Musings of the InsightLA teachers
This week Jack and I celebrated our one-year anniversary by returning to the Santa Monica Pier and riding the Ferris Wheel.
As our gondola rose towards the top, I felt a rush of joy. Last year, as we were rocking gently in midair, Jack proposed—right at the top of the wheel! As the wheel turns, we celebrate one of the happiest times in our lives, so grateful.
I’m grateful for the practice of mindfulness, for the love, joy, compassion, and equanimity that help us humans stay connected to ourselves and in friendly relationship with one another. I’m grateful that we can learn how to infuse our consciousness with self-compassion and tender kinship with all life. And I’m grateful for all of you, who care deeply about your lives, and want to grow and bring more love into our world together. I’m grateful for wisdom practices that show us how to recognize the genius of knowing itself. Instead of getting caught in pettiness and taking it all personally, we can identify with innate, benevolent and creative awareness.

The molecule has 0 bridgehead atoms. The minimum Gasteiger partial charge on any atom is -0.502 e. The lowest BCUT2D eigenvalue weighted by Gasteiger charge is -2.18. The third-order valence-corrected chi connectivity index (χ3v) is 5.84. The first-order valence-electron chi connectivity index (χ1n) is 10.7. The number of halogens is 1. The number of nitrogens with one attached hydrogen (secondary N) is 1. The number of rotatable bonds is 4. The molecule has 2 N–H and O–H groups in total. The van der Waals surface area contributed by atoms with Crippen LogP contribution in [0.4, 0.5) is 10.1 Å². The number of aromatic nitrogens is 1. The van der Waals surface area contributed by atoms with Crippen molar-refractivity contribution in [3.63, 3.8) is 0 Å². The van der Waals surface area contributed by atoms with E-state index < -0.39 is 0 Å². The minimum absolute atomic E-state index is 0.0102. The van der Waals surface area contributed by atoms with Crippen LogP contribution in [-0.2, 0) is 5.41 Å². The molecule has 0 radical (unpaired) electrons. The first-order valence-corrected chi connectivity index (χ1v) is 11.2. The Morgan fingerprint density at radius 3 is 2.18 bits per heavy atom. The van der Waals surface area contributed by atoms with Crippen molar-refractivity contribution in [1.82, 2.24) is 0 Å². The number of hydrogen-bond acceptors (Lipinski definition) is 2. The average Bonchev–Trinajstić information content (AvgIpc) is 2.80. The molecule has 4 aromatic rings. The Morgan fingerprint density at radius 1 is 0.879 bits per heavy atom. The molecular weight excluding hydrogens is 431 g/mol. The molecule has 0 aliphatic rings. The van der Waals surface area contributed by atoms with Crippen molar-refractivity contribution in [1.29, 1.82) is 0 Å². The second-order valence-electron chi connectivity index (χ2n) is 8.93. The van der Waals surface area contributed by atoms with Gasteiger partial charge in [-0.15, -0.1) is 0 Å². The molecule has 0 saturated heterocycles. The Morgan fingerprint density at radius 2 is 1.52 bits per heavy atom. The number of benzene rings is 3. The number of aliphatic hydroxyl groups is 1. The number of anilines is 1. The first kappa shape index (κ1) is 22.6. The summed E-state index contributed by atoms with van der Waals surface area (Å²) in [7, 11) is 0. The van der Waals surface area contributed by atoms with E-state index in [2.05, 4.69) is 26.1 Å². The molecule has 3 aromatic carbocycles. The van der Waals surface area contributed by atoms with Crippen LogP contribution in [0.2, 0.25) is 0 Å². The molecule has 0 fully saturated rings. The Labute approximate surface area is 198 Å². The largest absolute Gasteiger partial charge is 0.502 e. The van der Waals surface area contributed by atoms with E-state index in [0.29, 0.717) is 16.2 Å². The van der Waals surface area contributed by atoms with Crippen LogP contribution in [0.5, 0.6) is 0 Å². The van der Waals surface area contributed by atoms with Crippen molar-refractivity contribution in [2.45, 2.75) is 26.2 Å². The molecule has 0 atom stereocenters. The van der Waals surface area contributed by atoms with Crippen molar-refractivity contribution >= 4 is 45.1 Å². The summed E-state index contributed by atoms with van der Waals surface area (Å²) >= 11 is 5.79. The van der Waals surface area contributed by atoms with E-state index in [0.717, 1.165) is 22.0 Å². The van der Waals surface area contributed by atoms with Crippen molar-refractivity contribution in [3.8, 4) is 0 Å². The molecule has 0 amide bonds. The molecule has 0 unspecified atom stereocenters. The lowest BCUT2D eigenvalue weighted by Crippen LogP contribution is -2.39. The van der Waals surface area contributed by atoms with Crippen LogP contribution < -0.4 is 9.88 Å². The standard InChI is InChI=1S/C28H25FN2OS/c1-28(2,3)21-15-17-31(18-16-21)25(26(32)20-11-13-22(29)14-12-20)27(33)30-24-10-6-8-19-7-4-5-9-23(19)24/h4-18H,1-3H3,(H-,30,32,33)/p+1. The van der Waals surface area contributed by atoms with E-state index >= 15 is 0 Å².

Along with gratitude comes the wish to share our love. How many ways can you think of to share what you love? When you are loving, you can dedicate that love to those who are lonely. When you feel peaceful, offer your peace of mind to people traumatized by violence. When you take a shower, imagine all the people who are homeless, displaced, or refugees reveling in the stream of clean water. When you’re feeling safe and protected, give the gift of fearlessness to everyone vulnerable to racism, oppression, and discrimination. When you swim, dedicate the cool water to rain on places that are hot with hatred. When you sip something to drink, “May this drink satisfy the thirst of craving for power or revenge.” When you eat something sweet, “May this bite sweeten hearts everywhere.”
We can use our imagination to share what we love, the everyday pleasures of our life, posting them on the universe… Whatever joy, gratitude and love come our way, may they radiate to all beings everywhere, limitless and blessed.